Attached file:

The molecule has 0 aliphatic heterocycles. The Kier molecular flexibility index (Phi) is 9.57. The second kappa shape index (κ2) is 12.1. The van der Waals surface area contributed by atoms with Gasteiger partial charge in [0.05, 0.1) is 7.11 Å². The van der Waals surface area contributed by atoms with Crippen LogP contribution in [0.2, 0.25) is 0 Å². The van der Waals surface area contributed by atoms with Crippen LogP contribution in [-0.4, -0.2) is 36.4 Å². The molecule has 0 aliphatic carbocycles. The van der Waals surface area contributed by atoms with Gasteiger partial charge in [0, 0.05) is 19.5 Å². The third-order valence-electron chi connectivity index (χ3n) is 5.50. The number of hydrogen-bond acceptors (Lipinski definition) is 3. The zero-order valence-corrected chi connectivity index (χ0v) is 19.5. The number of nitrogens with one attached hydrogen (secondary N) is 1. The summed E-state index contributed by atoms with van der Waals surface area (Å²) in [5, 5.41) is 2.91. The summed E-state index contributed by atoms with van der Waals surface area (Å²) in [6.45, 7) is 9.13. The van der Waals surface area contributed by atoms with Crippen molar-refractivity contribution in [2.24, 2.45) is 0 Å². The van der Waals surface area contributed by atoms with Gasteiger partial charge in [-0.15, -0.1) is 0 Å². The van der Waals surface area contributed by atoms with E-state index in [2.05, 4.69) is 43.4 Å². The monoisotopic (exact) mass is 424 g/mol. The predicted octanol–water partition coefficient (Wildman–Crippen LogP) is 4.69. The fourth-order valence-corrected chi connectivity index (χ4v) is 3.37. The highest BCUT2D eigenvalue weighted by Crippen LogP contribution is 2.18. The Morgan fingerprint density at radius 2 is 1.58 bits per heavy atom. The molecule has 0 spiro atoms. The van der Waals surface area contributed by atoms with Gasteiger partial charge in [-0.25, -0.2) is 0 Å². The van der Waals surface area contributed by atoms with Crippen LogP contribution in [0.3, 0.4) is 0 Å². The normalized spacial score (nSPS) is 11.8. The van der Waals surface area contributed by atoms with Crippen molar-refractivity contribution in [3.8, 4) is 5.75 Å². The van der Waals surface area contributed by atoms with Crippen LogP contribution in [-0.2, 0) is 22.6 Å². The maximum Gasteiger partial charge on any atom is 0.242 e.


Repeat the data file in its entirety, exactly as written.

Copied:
The molecule has 0 aliphatic heterocycles. The Kier molecular flexibility index (Phi) is 9.57. The second kappa shape index (κ2) is 12.1. The van der Waals surface area contributed by atoms with Gasteiger partial charge in [0.05, 0.1) is 7.11 Å². The van der Waals surface area contributed by atoms with Crippen LogP contribution in [0.2, 0.25) is 0 Å². The van der Waals surface area contributed by atoms with Crippen LogP contribution in [-0.4, -0.2) is 36.4 Å². The molecule has 0 aliphatic carbocycles. The van der Waals surface area contributed by atoms with Gasteiger partial charge in [0, 0.05) is 19.5 Å². The third-order valence-electron chi connectivity index (χ3n) is 5.50. The number of hydrogen-bond acceptors (Lipinski definition) is 3. The zero-order valence-corrected chi connectivity index (χ0v) is 19.5. The number of nitrogens with one attached hydrogen (secondary N) is 1. The summed E-state index contributed by atoms with van der Waals surface area (Å²) in [5, 5.41) is 2.91. The summed E-state index contributed by atoms with van der Waals surface area (Å²) in [6.45, 7) is 9.13. The van der Waals surface area contributed by atoms with Crippen molar-refractivity contribution in [2.24, 2.45) is 0 Å². The van der Waals surface area contributed by atoms with Gasteiger partial charge in [-0.15, -0.1) is 0 Å². The van der Waals surface area contributed by atoms with E-state index in [2.05, 4.69) is 43.4 Å². The monoisotopic (exact) mass is 424 g/mol. The predicted octanol–water partition coefficient (Wildman–Crippen LogP) is 4.69. The fourth-order valence-corrected chi connectivity index (χ4v) is 3.37. The highest BCUT2D eigenvalue weighted by Crippen LogP contribution is 2.18. The Morgan fingerprint density at radius 2 is 1.58 bits per heavy atom. The molecule has 0 spiro atoms. The van der Waals surface area contributed by atoms with Gasteiger partial charge in [-0.25, -0.2) is 0 Å². The van der Waals surface area contributed by atoms with Crippen LogP contribution in [0.3, 0.4) is 0 Å². The normalized spacial score (nSPS) is 11.8. The van der Waals surface area contributed by atoms with Crippen molar-refractivity contribution in [3.8, 4) is 5.75 Å². The van der Waals surface area contributed by atoms with Crippen LogP contribution in [-0.2, 0) is 22.6 Å². The maximum Gasteiger partial charge on any atom is 0.242 e.